Barbra’s Career Takes Flight ... The 1970’s
By Matt Howe / Barbra-Archives.com
I look forward to working less and simplifying my life, to fulfilling some of my potential as an individual and as a woman. My little-girl fantasy of being a recording star, a theater star, a concert star and a movie star is impossible to maintain; each of them suffers. There is so much else to learn, so much more to do. What I’d like is more time—time not only to read the stacks of political journals that have been piling up, but also time to read Good Housekeeping to find out different ways to decorate my son’s sandwiches.
—(Barbra Streisand, circa 1970)
After winning the Oscar for her performance in Funny Girl (1968), Streisand and manager Marty Erlichman set their sights on the movies. Streisand signed a contract with Ray Stark and his Rastar Productions that committed her to four feature films of his choice, in essence; Funny Girl being the first. “We go through periods where we love and hate each other,” Streisand confessed about Ray Stark. “He’s a real character, an original.”
In order to discuss Barbra Streisand’s career in the 1970s, one must look back to 1969 when Barbra took a proactive step for artistic control of her film career. She joined forces with actors Paul Newman and Sidney Poitier to form First Artists Production Company, Ltd. (Steve McQueen joined in 1971, and Dustin Hoffman in 1972). The company guaranteed the actors complete creative autonomy over their films. They agreed to make three pictures for which they received no advance money in payment. The films were to cost in the $3 to $5 million dollar range. Their profits were in the backend: 10% of the gross film rental and 25-33% of the profit.
Upon entering into the First Artists Production Company deal, Streisand told the press: “I have always had to be free to play the roles and sing the songs I felt strongly and instinctively were right for me. I know that my new associates have the same desire for artistic individuality and total commitment. This company will fill that need for each individual and at the same time we’ll have a teamwork situation based on mutual respect and understanding. We’ll be making many diverse films and we’re determined that every one of them—drama or comedy or musical—will reach the very high standards we demand of ourselves.”
Besides her film and television work, Streisand also concentrated on political causes. In June 1970 Streisand supported Bella Abzug in her campaign for the Democratic seat in Congress. Streisand held a fundraiser for Abzug in her New York home, and also joined the candidate as she rode around in a flatbed truck, campaigning.
Streisand spent the first few years of the 1970s performing live in Las Vegas.
She also made bold attempts to record modern music:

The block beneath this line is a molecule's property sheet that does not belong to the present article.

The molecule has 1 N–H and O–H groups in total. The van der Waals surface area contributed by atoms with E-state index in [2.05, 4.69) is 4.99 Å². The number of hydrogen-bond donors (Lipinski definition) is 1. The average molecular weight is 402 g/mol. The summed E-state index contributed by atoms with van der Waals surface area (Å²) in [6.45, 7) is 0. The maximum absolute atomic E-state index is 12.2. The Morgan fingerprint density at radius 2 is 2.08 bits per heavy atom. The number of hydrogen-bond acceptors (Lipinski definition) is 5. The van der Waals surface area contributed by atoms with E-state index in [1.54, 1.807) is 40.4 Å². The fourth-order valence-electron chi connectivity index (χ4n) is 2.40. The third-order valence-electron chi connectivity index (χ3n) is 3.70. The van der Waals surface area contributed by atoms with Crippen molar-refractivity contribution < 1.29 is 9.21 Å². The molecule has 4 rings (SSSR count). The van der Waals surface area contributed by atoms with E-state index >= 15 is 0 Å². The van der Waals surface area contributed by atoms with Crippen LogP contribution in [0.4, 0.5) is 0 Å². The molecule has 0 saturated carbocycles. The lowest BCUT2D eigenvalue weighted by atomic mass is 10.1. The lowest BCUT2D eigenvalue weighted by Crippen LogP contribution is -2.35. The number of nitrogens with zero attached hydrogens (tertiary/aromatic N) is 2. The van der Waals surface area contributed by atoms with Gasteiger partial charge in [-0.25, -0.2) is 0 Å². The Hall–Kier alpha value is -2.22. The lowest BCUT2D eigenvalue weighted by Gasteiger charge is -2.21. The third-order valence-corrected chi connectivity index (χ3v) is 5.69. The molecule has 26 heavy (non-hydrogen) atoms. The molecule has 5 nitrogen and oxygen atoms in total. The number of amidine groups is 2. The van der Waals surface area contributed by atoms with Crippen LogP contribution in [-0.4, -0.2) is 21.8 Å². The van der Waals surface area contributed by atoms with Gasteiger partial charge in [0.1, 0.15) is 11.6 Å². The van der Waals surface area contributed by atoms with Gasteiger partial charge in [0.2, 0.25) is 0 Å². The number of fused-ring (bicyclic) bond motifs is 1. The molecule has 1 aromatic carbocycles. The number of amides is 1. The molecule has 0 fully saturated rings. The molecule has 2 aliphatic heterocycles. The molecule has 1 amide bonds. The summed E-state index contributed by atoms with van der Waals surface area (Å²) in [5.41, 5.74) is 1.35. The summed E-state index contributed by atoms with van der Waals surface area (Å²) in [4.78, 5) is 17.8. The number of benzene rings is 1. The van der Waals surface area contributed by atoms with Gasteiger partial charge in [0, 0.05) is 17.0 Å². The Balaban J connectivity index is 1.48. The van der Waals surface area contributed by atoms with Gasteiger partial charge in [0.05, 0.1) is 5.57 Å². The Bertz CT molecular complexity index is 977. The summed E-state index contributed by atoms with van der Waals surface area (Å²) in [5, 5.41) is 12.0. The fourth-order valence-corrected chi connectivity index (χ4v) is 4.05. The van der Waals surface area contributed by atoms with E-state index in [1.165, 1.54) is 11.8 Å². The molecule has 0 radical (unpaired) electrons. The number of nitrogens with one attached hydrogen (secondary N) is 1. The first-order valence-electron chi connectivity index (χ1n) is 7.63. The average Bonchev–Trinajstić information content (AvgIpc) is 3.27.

On October 28, 1972 a telethon for George McGovern’s presidential campaign was broadcast on King-TV in Washington state. Included were filmed endorsements for McGovern from Barbra Streisand and Carroll O’Connor. The show was one hour in length.
- Live Concert at the Forum (1972)
- What's Up, Doc? (1972)
- Up the Sandbox (1972)
- The Way We Were (1973)
In May 1973 Reporter A. H. Weiler wrote a story that Barbra’s next film role would be a nurse in Paramount Pictures’ comedy-drama With or Without Roller Skates. “The movie will be adapted from an as yet-unpublished novel by George Slavin,” said Peter Bart, Paramount’s vice president for production. “The story is loosely based on taped interviews Slavin did with an actual New York nurse who worked in war veterans’ hospitals for many years.” Streisand’s longtime manager, Marty Erlichman, was pegged to produce the picture – his first film production! “Barbra and I met the nurse from the book twice,” Erlichman told Weiler. “She is a fascinating woman — hilariously funny, and very realistic about her running battle with hospital authorities over what she considers the rights of her patients.” The only part of this story that actually ended up transpiring was that Erlichman produced Streisand’s next film – in which she had a non-singing role in an old-fashioned comedy (For Pete's Sake, 1974).
Streisand met Jon Peters, and by the mid-1970s, he had become an important part of both her personal life and professional career.
Jon Peters explained, “I was a recluse until I met her. I lived in the mountains in a house I built out of old wood and stucco. Everything was very overgrown. Barbra’s house is very manicured. ”
Barbra elaborated: “Do you know how wonderful it is for me to be with someone where I’m not the only one with an idea about what we should do on Sunday? In the beginning he was really crazy, a nut. He took me to a party once and said he wanted to go for a walk with me, then put me on his shoulders and wouldn’t let me down. He was so vital, so verbal, really terrific and alive. He’s half Cherokee Indian, you know, and not frightened by the sea or the mountains or sharks or things that I’m afraid of. And I like a man who isn’t afraid.”
“You know,” Barbra said, “I’ve experienced one part of my career, and I feel now that I”m in another phase. My star started rising in 1964 and now it’s more than ten years later and watching Jon’s star rise is like having the whole thing happen again. And Jon has a way of seeing me, he knows me as a woman, as a sexual being, and I’m tired of being just Funny Girl, a self-deprecating waif.”
Streisand challenged herself in the 1970s. In July 1975, Barbra wanted to perform in a Shakespeare play. She’d talked about playing Juliet to reporters since she first came on the scene. So Barbra took a class at the Actors’ Studio West. With Sally Kirkland, Barbra worked on scenes from Romeo and Juliet.
Kirkland told Craig Hall (Barbranews.com), “We went to see Lee Strasberg. He gave us a scene from Romeo and Juliet —and the tears started to roll down her face—I said ‘The emotion that you’re feeling now, is how Juliet felt about Romeo’. We initially did it at Barbra’s Carolwood home— she kicked ass in front of Lee Strasberg and the Actor’s Studio, he said she was one of the best Juliet’s he had ever seen.